You may find porcini powder available year round, which can act as a magical dust in dry rubs, stews, stuffing, and especially in sauces. It is like a secret weapon in the kitchen, bringing great depth of flavor in any dish to which it is added.


RECIPE SUGGESTIONS:
Roast Veal with Porcini
Mario Batali’s Barbequed Squab al Mattone with Porcini Mustard

Chile Rubbed Ribeyes with Cilantro Butter

We wanted to share this simple recipe with you, {and just in time for Labor Day grilling!} BBQ Master, Ray Lampe’s mouthwatering Chile Rubbed Ribeye Steaks with Cilantro Butter. Learn his grill-savvy techniques and become a master of your own backyard BBQ. And check out Ray’s other recipes in his awesome book, Ribs, Chops, Steaks, and Wings, and on his website Dr. BBQ. We dare you not to drool.

Ray Lampe’s Chile-Rubbed Rib-Eye Steaks with Cilantro Butter

Ingredients

2 teaspoons olive oil
1/2 cup fresh cilantro leaves, finely chopped
1 large shallot, minced
1 clove garlic, minced
1 pinch coarsely-ground black pepper
1 stick butter, at room temperature
4 tablespoons good-quality chile powder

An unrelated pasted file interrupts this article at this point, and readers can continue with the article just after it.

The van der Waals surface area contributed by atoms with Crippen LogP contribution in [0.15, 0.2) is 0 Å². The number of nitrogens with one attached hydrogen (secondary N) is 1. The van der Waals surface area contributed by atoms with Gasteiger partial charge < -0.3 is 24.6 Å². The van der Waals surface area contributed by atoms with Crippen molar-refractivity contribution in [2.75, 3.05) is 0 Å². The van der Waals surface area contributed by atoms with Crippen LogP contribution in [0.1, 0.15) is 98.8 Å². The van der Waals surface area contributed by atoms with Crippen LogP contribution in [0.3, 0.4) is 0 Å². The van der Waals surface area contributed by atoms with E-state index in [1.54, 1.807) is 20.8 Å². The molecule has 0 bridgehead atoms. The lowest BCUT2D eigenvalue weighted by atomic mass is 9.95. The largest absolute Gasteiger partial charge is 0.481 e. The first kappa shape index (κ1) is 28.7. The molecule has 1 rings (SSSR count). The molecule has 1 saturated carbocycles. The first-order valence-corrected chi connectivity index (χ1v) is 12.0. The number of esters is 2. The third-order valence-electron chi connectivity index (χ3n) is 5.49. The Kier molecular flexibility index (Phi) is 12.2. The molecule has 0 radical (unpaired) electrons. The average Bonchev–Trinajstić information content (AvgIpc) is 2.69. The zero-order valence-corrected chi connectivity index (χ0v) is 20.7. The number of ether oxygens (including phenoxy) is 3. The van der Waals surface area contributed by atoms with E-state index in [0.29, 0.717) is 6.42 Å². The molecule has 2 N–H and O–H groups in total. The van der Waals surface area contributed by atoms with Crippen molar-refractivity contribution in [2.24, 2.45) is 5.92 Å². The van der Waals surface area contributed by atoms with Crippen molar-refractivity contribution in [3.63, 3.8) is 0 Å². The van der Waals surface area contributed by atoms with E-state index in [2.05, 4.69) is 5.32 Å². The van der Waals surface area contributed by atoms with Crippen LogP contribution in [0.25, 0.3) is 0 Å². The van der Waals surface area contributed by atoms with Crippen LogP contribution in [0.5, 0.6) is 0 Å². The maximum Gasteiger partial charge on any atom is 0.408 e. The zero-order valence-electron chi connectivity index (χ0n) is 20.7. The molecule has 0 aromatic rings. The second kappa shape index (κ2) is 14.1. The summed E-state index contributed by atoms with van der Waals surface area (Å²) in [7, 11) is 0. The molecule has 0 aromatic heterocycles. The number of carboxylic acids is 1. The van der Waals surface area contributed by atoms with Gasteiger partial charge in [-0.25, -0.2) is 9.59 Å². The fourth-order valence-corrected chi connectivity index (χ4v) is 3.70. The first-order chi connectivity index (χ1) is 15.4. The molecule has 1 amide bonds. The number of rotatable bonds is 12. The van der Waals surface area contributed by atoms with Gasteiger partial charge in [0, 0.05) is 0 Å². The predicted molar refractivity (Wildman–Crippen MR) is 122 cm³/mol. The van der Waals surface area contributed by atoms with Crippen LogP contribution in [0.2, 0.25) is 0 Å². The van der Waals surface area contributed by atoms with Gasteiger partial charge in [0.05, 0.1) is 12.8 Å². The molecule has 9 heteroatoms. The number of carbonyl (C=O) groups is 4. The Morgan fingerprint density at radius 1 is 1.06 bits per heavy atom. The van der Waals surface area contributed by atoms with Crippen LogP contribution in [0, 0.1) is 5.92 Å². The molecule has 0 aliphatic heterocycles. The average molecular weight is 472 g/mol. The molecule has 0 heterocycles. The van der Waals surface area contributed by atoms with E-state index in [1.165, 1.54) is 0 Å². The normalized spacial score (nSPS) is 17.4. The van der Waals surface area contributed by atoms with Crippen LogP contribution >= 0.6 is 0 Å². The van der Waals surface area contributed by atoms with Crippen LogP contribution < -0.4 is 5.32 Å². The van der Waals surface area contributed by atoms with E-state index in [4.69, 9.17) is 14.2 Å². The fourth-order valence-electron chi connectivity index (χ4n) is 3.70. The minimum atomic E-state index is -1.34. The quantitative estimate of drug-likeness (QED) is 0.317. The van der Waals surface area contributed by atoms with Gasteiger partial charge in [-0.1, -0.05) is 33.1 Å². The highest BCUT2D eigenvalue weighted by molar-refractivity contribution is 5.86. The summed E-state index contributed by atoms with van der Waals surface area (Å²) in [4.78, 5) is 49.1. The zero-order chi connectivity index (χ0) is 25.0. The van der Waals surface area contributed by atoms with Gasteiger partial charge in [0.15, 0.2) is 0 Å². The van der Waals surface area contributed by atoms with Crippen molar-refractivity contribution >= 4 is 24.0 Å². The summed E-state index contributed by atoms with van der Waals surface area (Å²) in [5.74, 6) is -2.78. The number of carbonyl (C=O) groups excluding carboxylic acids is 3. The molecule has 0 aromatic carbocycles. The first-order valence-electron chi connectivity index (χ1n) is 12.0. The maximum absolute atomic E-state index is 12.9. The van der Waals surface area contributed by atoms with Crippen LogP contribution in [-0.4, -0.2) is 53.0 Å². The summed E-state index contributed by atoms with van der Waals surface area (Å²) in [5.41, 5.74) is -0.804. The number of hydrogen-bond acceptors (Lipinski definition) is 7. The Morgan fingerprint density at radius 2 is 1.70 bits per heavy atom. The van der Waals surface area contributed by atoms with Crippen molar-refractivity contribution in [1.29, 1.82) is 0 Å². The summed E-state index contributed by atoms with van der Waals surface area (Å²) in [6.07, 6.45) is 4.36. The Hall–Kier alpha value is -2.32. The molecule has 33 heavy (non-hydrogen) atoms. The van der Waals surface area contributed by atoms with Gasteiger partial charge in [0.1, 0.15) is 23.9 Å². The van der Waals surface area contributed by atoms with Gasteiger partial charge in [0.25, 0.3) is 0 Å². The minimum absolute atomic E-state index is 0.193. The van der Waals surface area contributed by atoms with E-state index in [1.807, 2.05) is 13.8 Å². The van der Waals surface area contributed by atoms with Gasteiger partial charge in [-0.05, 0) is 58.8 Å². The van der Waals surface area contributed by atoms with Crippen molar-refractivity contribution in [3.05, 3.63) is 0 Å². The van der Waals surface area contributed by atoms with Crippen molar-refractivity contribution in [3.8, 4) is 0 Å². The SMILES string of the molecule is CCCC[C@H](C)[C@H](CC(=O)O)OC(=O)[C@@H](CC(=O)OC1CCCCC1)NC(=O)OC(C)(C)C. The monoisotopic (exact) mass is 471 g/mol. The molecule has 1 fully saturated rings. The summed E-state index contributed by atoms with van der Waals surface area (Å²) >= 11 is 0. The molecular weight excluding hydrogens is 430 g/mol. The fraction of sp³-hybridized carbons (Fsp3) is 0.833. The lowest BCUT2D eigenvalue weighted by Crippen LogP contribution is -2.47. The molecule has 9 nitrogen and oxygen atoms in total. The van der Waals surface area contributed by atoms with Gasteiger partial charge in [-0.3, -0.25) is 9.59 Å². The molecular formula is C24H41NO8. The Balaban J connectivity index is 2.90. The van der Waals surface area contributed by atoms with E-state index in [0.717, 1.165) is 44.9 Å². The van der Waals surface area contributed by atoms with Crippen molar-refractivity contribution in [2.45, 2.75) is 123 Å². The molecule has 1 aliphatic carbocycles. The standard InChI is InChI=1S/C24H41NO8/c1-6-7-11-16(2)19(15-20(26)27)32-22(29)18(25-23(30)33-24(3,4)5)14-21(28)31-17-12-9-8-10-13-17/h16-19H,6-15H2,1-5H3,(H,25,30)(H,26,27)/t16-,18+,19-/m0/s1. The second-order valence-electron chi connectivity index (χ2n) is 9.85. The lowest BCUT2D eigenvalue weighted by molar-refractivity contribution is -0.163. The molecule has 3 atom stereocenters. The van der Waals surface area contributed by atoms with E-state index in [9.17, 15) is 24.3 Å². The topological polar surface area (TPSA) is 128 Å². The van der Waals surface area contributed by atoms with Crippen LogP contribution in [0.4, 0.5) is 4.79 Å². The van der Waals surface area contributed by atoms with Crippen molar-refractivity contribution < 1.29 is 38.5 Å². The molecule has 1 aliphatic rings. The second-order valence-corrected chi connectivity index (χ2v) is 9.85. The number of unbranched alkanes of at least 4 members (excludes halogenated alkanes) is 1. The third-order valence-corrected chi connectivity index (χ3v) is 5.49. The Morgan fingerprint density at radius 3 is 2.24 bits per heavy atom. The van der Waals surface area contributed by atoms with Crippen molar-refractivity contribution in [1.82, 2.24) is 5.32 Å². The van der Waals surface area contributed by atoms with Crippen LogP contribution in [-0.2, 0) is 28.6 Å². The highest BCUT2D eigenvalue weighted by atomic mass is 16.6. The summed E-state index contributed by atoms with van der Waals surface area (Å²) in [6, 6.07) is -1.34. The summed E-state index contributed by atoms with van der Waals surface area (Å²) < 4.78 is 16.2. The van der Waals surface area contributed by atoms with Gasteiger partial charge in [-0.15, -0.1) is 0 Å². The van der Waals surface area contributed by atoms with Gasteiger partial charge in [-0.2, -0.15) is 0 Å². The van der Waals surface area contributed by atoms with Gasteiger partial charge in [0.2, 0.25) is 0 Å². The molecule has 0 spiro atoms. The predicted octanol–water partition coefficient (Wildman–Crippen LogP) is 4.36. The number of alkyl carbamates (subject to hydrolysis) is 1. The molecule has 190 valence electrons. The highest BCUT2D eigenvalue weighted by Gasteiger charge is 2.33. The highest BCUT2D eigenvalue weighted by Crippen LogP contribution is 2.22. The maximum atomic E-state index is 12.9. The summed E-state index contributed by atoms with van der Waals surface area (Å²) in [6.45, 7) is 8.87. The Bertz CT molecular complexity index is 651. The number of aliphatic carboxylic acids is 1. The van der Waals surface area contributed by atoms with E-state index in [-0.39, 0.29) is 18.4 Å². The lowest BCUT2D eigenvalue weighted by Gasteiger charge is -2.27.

2 tablespoons salt
1 teaspoon granulated garlic
1 teaspoon onion powder
1 teaspoon smoked paprika
D’Artagnan Domestic Bone-In Rib-Eye Steaks, 1 1/2 inches thick

1. At least a few hours before you plan to cook, make the Cilantro Butter. In a small skillet over medium heat, heat the oil. Add the cilantro, shallot, and garlic and cook for 2 to 3 minutes, stirring often, until the shallot is soft. Transfer to a bowl and set aside to cool. In a medium bowl, cream the butter with a fork. Add the cilantro mixture and blend well. Transfer to a 12-x-12-inch sheet of waxed paper and form into a log about 8 inches long in the center of the sheet. If the mixture is too warm to handle just refrigerate for a couple of minutes until it is ready. Now roll the butter up in the wax paper to make a firm log and twist the ends to hold it tight. Place in the freezer until firm. This can be made ahead and kept in the freezer for up to 1 month.

2. One hour before you plan to cook, make the Chili Rub. In a small bowl, mix together the chili powder, salt, granulated garlic, onion powder, and smoked paprika. Add the oil and mix well. Place the steaks on a big platter and brush the wet chili rub evenly on both sides of the steaks. Refrigerate until ready to cook.

3. Prepare the grill for cooking over direct medium-high heat. Place the steaks directly over the cooking grate. Cook for 4 to 5 minutes per side for medium rare, or to your desired degree of doneness. Remove to individual serving plates and top each steak with a couple of thin slices of the Cilantro Butter. Let rest for 5 minutes before serving.